Halloween celebrations are organised by non-Muslims worldwide to shake the faith of Muslims and turn them godless, Ikatan Muslimin Malaysia (ISMA) alleged today.
Its president Abdullah Zaik Abdul Rahman said it was likely that atheists were behind the events, claiming further that Halloween celebrations were also intended to spread atheism. He told a press conference:
We notice that such events are held to test moral limits or religion, and they are usually done by groups which are not religion-based — they are usually organised by non-Muslims. What they are doing is promoting something that is anti-religion. Maybe it is done by atheists who want to shake one’s faith.
ISMA ulama council chief Aznan Hasan also suggested that Halloween celebrations may be a concerted effort to weaken Muslim faith. “If it’s an isolated event, then it signals the poor understanding of Islam among Muslims, but what concerns me more is that if they are a form of planned attack (on Islam),” he told the same press conference. Aznan also said such events were intended to make Muslim Malays “forget who they are” as celebrations like Oktoberfest and Halloween are western constructs.
Zaik had made a similar accusation against the organiser of the Oktoberfest beer festival earlier this month. This was echoed by other hardline Muslim groups, as well as conservative leaders from PAS, the Islamist party in federal opposition pact
ISMA’s detractors, however, argued that the Malaysians have long participated in such celebrations, and that there is no data to suggest that such events have led to Muslims abandoning their faith.
Commenting on this, Zaik insisted that the Oktoberfest and Halloween celebrations were done to instil atheistic values and that they were designed to encourage Muslims to question the teachings of Islam. “It is a process. It is not just today. The reasons why they (non-Muslims and liberals) dare to question (the position of Islam and the Malays) is the culmination of such events,” Zaik said.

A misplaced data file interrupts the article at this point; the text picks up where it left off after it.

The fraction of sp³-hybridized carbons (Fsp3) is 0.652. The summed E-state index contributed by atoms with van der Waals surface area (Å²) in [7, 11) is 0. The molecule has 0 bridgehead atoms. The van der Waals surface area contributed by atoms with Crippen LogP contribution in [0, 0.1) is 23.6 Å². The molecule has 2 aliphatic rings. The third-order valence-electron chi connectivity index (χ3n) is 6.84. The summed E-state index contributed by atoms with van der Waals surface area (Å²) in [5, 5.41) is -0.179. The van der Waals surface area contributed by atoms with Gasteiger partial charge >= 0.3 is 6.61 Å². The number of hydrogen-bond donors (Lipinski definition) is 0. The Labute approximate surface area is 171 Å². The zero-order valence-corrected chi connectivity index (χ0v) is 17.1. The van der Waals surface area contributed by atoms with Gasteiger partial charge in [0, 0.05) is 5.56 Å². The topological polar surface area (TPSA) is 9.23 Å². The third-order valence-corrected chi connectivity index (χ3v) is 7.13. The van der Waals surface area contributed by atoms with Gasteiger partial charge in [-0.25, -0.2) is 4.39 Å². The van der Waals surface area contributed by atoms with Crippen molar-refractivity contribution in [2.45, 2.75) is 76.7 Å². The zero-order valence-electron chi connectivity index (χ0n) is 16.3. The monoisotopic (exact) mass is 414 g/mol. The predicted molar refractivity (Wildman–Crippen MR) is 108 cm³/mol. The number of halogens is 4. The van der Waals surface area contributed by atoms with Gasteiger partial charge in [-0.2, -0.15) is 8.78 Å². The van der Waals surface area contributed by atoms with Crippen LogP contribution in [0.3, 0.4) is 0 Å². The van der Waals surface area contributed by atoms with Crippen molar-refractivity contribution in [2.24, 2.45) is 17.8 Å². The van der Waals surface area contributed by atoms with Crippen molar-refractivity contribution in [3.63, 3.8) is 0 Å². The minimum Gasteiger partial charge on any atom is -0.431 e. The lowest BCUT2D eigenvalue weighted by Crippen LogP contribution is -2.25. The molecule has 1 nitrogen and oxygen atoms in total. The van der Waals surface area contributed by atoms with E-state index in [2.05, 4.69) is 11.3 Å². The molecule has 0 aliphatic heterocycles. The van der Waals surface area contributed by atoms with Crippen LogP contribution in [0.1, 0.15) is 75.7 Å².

The coming Halloween festival came to the attention of several conservative Muslim groups after banners promoting the annual event were put up at an international school in Seremban. According to a report on Sinar Harian Online today, Ikatan Guru Muslim Malaysia (IGMM) deputy president Mohd Azizee Hassan said the celebration is inappropriate as it clashes with Malaysian culture and traditions.
Halloween has its origins in the ancient Celtic festival known as Samhain, and is celebrated every year on 31st Oct, which is the eve of the Western Christian feast All Hallow’s Day or All Saints’ Day. In modern times (like now), typical festive Halloween activities include trick-or-treating (or the related “guising”), attending costume parties, decorating, carving pumpkins into jack-o’-lanterns, lighting bonfires, apple bobbing, visiting haunted house attractions, playing pranks, telling scary stories, and watching horror films.
Malay rights groups like Isma and Perkasa have previously hit out at a number of events that they claimed could possibly ruin Malaysia’s image as an Islamic country and bring ruin to the nation. One such event is the Oktoberfest beer festival, which was held at a shopping mall car park in Selangor. Although the event was promoted to non-Muslims, conservative Muslim groups urged their supporters to rally against the event and venues that serve alcohol as part of the festival.
Last Sunday, a young Malaysian Muslim invited flak when he organised the “I Want to Touch a Dog” event at the Central Park in Bandar Utama, an event he said was merely to offer Malay-Muslims here the opportunity to pet canines, an animal that many in the community regard as culturally taboo. Muslim leaders from both sides of the political divide have since been up in arms over the event, claiming that it was deviant and could lead Muslims astray from the country’s accepted form of Sunni ideology.